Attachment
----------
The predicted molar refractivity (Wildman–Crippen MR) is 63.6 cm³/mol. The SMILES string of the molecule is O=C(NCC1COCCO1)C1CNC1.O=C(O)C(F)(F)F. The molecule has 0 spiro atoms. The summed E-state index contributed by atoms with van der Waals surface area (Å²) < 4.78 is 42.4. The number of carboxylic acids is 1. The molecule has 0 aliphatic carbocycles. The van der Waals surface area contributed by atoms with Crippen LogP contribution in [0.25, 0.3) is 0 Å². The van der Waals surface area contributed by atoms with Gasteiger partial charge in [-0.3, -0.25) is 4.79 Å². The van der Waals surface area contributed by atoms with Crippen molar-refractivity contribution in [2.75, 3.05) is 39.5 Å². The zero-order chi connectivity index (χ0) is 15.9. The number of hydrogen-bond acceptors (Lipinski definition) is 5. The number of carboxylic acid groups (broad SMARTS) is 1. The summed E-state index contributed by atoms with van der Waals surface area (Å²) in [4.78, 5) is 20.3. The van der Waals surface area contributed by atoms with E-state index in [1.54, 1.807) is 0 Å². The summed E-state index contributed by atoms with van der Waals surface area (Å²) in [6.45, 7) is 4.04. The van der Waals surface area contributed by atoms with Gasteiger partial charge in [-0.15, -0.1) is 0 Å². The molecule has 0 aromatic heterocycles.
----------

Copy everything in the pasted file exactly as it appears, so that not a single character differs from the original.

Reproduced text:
The predicted molar refractivity (Wildman–Crippen MR) is 63.6 cm³/mol. The SMILES string of the molecule is O=C(NCC1COCCO1)C1CNC1.O=C(O)C(F)(F)F. The molecule has 0 spiro atoms. The summed E-state index contributed by atoms with van der Waals surface area (Å²) < 4.78 is 42.4. The number of carboxylic acids is 1. The molecule has 0 aliphatic carbocycles. The van der Waals surface area contributed by atoms with Crippen LogP contribution in [0.25, 0.3) is 0 Å². The van der Waals surface area contributed by atoms with Gasteiger partial charge in [-0.3, -0.25) is 4.79 Å². The van der Waals surface area contributed by atoms with Crippen molar-refractivity contribution in [2.75, 3.05) is 39.5 Å². The zero-order chi connectivity index (χ0) is 15.9. The number of hydrogen-bond acceptors (Lipinski definition) is 5. The number of carboxylic acid groups (broad SMARTS) is 1. The summed E-state index contributed by atoms with van der Waals surface area (Å²) in [4.78, 5) is 20.3. The van der Waals surface area contributed by atoms with E-state index in [1.54, 1.807) is 0 Å². The summed E-state index contributed by atoms with van der Waals surface area (Å²) in [6.45, 7) is 4.04. The van der Waals surface area contributed by atoms with Gasteiger partial charge in [-0.15, -0.1) is 0 Å². The molecule has 0 aromatic heterocycles.